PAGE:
3.  It’s where you live. Almost everything associated with your non-work life is in your home. If damage to your home makes you live elsewhere, you not only want to fix what is wrong, but you may need to pay for additional living expenses while you can’t live in your home. Insurance can help pay some transition costs until you are able to return to your home.

All kinds of things could happen. Things like fires or natural disasters, including hurricanes or earthquakes, could destroy your home. Your home could be susceptible to electrical fires, frozen pipes, burglaries or lawsuits filed by other parties claiming your negligence caused them harm. If you don’t properly maintain your home, it could also be damaged by ice dams or roof leaks.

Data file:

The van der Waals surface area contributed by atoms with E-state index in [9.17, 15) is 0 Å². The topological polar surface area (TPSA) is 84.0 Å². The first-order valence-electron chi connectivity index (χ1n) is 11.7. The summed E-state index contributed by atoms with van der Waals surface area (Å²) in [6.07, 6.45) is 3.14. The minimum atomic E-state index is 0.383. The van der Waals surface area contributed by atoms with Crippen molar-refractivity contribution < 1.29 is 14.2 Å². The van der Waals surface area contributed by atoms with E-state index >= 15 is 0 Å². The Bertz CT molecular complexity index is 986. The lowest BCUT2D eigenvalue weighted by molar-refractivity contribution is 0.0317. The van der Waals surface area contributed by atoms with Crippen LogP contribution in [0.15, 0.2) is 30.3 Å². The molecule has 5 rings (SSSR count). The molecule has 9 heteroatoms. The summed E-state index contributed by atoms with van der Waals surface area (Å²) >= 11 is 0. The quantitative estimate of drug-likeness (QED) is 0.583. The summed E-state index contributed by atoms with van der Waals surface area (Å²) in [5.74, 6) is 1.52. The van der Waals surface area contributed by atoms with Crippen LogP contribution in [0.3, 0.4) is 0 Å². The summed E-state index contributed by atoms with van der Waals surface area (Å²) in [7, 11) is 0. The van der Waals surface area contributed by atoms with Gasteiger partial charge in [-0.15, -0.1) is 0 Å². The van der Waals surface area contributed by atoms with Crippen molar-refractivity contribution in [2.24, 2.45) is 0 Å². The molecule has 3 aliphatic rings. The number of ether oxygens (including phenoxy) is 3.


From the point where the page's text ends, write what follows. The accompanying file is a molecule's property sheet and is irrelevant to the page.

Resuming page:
Insurance is intended to address the costs of unexpected damages beyond your reasonable control. It is not intended to pay the expected repairs you need to maintain your home whether by replacing worn out roofs or taking appropriate precautions. By purchasing the right insurance policy, you may be able to protect yourself from the financial costs of unforeseen losses. Without appropriate protection, you could lose everything that you have worked so hard to obtain.

  1. Your home is likely the most valuable asset you’ll ever acquire. If it’s damaged or destroyed, it would likely take many years to recover the money you’ve invested in your home. Insurance can help pay to repair or replace your home.
  2. Your home is where you keep your “stuff”. Beyond the brick and mortar used to build your home, it’s where you keep your clothes, furniture, and virtually all of your worldly possessions … some of which would be virtually impossible to replace.